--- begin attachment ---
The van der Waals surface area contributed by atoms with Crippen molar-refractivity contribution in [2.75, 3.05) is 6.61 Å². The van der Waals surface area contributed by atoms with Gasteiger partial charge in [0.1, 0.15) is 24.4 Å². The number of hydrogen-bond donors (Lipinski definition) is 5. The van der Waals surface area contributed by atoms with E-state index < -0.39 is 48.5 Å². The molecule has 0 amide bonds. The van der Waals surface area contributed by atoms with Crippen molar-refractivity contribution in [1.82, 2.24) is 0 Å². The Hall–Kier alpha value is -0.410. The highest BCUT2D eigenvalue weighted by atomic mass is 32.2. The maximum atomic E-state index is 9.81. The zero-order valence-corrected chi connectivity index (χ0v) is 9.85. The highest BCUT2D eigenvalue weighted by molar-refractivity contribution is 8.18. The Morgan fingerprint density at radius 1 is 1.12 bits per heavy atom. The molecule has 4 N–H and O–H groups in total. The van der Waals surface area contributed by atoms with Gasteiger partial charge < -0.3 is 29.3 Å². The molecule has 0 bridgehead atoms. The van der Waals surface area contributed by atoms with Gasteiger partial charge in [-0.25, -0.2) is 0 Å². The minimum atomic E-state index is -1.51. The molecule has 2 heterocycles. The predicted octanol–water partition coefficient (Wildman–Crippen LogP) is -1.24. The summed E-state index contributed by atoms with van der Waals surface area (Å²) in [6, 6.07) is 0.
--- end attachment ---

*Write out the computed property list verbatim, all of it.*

The van der Waals surface area contributed by atoms with Crippen molar-refractivity contribution in [2.75, 3.05) is 6.61 Å². The van der Waals surface area contributed by atoms with Gasteiger partial charge in [0.1, 0.15) is 24.4 Å². The number of hydrogen-bond donors (Lipinski definition) is 5. The van der Waals surface area contributed by atoms with E-state index < -0.39 is 48.5 Å². The molecule has 0 amide bonds. The van der Waals surface area contributed by atoms with Crippen molar-refractivity contribution in [1.82, 2.24) is 0 Å². The Hall–Kier alpha value is -0.410. The highest BCUT2D eigenvalue weighted by atomic mass is 32.2. The maximum atomic E-state index is 9.81. The zero-order valence-corrected chi connectivity index (χ0v) is 9.85. The highest BCUT2D eigenvalue weighted by molar-refractivity contribution is 8.18. The Morgan fingerprint density at radius 1 is 1.12 bits per heavy atom. The molecule has 4 N–H and O–H groups in total. The van der Waals surface area contributed by atoms with Gasteiger partial charge < -0.3 is 29.3 Å². The molecule has 0 bridgehead atoms. The van der Waals surface area contributed by atoms with Gasteiger partial charge in [-0.25, -0.2) is 0 Å². The minimum atomic E-state index is -1.51. The molecule has 2 heterocycles. The predicted octanol–water partition coefficient (Wildman–Crippen LogP) is -1.24. The summed E-state index contributed by atoms with van der Waals surface area (Å²) in [6, 6.07) is 0.